Minister approves tariff hikes for Acsa for growth post Covid-19

Air Namibia's Airbus A319 about to land on Cape Town International Airport’s main runway in this file photo. Picture: Henk Kruger Independent Newspapers

Air Namibia's Airbus A319 about to land on Cape Town International Airport’s main runway in this file photo. Picture: Henk Kruger Independent Newspapers

Published Mar 6, 2024


Transport Minister Sindisiwe Chikunga said yesterday that the five-year tariff permissions for Airports Company South Africa (Acsa) approved by the government were aimed at raising more than R20 billion for aviation infrastructure until 2028 as the industry encroached on 16% below pre-Covid 19 capacity.

To mild consternation, the minister also announced that the Domestic and International Air Licensing Councils would now be under the administration of the South African Civil Aviation Authority (SACAA) while another innovation was the introduction of a smart card to identify licensed pilots that was empowered with state-of-the-art security features.

This is along with the eServices portal launched last year where operators could submit their certificate renewal applications online and also pay online.

“These final tariffs Permission presented herein have been determined in the aftermath of Covid-19 when the aviation sector in the country is gearing itself to restore economic activity and also return to pre-pandemic performance levels,” Chikunga said.

The tariff permissions approved are: 4.5% in the current financial year, 10.3% in the 2024/2025 year, 6.51% in 2025/2026, 6.16% in 2026/2027 and 4.45% in the last year of 2027/2028.

South Africa’s tariff structure last year drew the ire of the International Air Transport Association (IATA) whose secretary-general Willie Walsh said there were “grievous examples of some airports and air navigation service providers (ANSPs) shifting the cost of their inefficiency to airlines”.

Walsh drew attention to South Africa, where the country’s main airports intended to raise charges by 38% and its air navigation service aimed to hike air traffic control fees by 63%.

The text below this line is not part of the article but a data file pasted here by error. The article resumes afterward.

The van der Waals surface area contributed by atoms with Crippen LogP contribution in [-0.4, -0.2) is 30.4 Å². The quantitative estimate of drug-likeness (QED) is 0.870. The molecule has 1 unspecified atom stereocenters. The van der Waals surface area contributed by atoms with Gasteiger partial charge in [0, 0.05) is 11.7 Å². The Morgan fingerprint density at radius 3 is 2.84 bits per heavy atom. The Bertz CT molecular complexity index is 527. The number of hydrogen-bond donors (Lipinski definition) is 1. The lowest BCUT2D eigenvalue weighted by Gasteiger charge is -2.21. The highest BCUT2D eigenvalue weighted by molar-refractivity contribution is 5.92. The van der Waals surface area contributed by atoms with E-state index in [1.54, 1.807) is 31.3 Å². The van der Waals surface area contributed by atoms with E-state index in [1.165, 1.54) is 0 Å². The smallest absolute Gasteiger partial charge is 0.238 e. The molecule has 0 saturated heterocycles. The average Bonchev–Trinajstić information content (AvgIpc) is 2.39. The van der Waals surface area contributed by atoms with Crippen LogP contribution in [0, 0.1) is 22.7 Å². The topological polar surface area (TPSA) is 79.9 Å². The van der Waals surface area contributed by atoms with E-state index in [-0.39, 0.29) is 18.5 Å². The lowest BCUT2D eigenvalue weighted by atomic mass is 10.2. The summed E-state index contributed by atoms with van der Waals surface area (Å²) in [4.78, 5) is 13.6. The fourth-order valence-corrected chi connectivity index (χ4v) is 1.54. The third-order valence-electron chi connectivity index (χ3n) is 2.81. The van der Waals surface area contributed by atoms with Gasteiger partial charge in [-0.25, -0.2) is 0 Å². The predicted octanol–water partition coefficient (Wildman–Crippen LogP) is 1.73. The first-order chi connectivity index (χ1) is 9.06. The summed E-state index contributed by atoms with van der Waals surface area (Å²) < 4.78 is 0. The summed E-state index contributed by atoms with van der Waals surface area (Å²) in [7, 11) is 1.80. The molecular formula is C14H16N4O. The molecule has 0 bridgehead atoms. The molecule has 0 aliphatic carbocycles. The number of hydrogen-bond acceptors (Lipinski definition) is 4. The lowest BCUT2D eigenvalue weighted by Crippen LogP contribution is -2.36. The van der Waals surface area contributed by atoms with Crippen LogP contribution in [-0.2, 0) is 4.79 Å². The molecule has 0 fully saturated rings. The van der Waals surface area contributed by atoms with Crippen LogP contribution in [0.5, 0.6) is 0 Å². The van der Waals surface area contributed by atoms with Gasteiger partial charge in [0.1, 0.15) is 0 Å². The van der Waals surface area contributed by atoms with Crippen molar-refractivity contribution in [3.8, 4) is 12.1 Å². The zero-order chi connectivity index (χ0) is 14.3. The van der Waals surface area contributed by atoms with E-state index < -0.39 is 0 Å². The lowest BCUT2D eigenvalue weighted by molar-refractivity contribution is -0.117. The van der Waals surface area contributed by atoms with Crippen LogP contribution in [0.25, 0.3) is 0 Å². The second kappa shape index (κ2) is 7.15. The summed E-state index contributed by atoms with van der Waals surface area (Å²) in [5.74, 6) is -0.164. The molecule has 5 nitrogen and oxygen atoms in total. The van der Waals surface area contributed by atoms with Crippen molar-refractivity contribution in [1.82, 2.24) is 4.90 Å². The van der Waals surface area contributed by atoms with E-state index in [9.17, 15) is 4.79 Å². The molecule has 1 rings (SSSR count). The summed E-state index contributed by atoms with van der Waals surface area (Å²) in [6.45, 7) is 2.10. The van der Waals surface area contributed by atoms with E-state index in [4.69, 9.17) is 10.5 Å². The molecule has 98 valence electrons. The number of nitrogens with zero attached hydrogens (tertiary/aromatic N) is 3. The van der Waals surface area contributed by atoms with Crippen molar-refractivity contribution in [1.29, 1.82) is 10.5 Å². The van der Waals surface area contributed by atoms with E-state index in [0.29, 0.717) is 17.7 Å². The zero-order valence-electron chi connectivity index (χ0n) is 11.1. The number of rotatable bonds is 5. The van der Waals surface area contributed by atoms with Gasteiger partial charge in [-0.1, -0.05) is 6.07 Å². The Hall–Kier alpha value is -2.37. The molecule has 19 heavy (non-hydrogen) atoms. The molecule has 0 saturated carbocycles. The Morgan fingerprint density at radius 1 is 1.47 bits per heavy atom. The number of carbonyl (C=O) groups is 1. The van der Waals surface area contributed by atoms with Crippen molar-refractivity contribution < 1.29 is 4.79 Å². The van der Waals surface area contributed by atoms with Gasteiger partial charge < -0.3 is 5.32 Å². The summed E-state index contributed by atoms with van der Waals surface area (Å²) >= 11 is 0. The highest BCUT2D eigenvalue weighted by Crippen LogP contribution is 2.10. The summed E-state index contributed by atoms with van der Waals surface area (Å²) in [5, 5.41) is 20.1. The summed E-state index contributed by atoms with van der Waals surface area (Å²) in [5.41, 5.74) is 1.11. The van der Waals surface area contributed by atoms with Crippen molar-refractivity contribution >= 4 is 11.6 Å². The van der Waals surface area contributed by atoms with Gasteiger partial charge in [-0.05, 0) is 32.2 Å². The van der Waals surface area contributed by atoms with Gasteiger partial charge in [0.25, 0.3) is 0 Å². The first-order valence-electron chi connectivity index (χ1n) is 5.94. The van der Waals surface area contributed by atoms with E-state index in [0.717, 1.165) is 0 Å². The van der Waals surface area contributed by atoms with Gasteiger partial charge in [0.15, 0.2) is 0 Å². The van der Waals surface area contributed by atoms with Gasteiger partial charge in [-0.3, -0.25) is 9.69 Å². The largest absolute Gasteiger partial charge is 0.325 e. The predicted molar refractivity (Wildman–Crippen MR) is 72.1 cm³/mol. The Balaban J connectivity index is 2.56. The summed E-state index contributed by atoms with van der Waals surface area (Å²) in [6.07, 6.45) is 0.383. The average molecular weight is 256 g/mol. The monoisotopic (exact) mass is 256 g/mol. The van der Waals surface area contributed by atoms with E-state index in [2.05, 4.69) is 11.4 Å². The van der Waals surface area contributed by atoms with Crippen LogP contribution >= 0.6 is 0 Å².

Chikunga said the air service councils, which had no staff of their own, but members who met to adjudicate on applications, would get support including developing effective systems that would enable the smooth processing of air service licence applications and Foreign Operator Permits (FOPs) and includes the issuance and storage of related information.

“The Department of Transport will still be responsible for the budget allocation to the respective councils for each financial year, and such allocation shall be used towards the activities and functions of the councils," Chikunga said.

South Africa only saw the return of both councils in early 2022 after a 12-month hiatus that created massive backlogs that are still being worked on.

Chikunga said of the targeted R21.7bn, investments would focus on refurbishments, efficiency improvements and statutory compliance measures to improve asset availability, airport safety and passenger experiences at airports.

Over the next two years, Acsa plans to embark on crucial capacity expansion projects at Gqeberha’s Chief Dawid Stuurman International Airport and George Airport, focusing on expansion of their terminal facilities.

Acsa is also set to embark on the development of a new cargo terminal, known as Mid-field Cargo, at OR Tambo International Airport in Johannesburg.

Six new bussing gates will be added to the existing Terminal A facility at OR Tambo, along with augmenting retail, seating, and holding lounge areas. In phase 2, a new mezzanine level will be constructed.

At Cape Town International Airport, priority will be given to reconfiguration of the domestic arrivals terminal to meet growing capacity needs.

Acsa director Mpumi Mpofu clarified that the developments encompassed enlarging the meet and greet area, expansion of the baggage claim area, an additional baggage carousel, expansion of the domestic departures lounge, retail spaces and ablution facilities, as well as the addition of three new contact gates and fixed boarding bridges.

Plans were also advanced to realign the Cape Town International Airport runway to allow for a wider angle and bigger number of planes using it.

King Shaka International Airport in Durban will see the development of a hotel, with terminal expansion during the final year of the permission period.

In the air cargo sector, innovations such as real-time tracking systems, data analytics, automation and artificial intelligence to streamline operations had been introduced, she said.